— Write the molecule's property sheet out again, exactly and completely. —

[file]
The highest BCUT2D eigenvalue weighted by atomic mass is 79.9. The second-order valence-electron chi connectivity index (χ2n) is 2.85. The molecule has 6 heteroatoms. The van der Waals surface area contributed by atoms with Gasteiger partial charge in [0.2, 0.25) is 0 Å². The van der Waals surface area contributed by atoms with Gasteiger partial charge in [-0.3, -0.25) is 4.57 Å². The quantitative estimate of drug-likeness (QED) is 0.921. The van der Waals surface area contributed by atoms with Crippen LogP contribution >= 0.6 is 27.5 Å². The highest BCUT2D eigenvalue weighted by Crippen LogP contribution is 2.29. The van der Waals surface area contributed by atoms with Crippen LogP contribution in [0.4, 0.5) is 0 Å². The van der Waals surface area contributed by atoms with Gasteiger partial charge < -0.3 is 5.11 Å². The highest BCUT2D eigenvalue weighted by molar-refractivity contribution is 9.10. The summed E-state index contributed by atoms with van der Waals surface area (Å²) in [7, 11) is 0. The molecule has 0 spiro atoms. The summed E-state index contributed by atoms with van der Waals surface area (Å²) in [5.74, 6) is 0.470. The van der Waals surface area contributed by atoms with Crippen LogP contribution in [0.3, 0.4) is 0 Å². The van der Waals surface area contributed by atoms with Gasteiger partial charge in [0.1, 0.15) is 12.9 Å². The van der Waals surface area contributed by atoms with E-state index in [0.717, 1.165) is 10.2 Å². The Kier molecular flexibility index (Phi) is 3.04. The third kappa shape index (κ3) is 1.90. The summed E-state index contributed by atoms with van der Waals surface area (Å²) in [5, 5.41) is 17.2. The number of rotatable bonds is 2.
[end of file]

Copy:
The highest BCUT2D eigenvalue weighted by atomic mass is 79.9. The second-order valence-electron chi connectivity index (χ2n) is 2.85. The molecule has 6 heteroatoms. The van der Waals surface area contributed by atoms with Gasteiger partial charge in [0.2, 0.25) is 0 Å². The van der Waals surface area contributed by atoms with Gasteiger partial charge in [-0.3, -0.25) is 4.57 Å². The quantitative estimate of drug-likeness (QED) is 0.921. The van der Waals surface area contributed by atoms with Crippen LogP contribution >= 0.6 is 27.5 Å². The highest BCUT2D eigenvalue weighted by Crippen LogP contribution is 2.29. The van der Waals surface area contributed by atoms with Crippen LogP contribution in [0.4, 0.5) is 0 Å². The van der Waals surface area contributed by atoms with Gasteiger partial charge < -0.3 is 5.11 Å². The highest BCUT2D eigenvalue weighted by molar-refractivity contribution is 9.10. The summed E-state index contributed by atoms with van der Waals surface area (Å²) in [7, 11) is 0. The molecule has 0 spiro atoms. The summed E-state index contributed by atoms with van der Waals surface area (Å²) in [5.74, 6) is 0.470. The van der Waals surface area contributed by atoms with Crippen LogP contribution in [0.3, 0.4) is 0 Å². The van der Waals surface area contributed by atoms with Gasteiger partial charge in [0.1, 0.15) is 12.9 Å². The van der Waals surface area contributed by atoms with E-state index in [0.717, 1.165) is 10.2 Å². The Kier molecular flexibility index (Phi) is 3.04. The third kappa shape index (κ3) is 1.90. The summed E-state index contributed by atoms with van der Waals surface area (Å²) in [5, 5.41) is 17.2. The number of rotatable bonds is 2.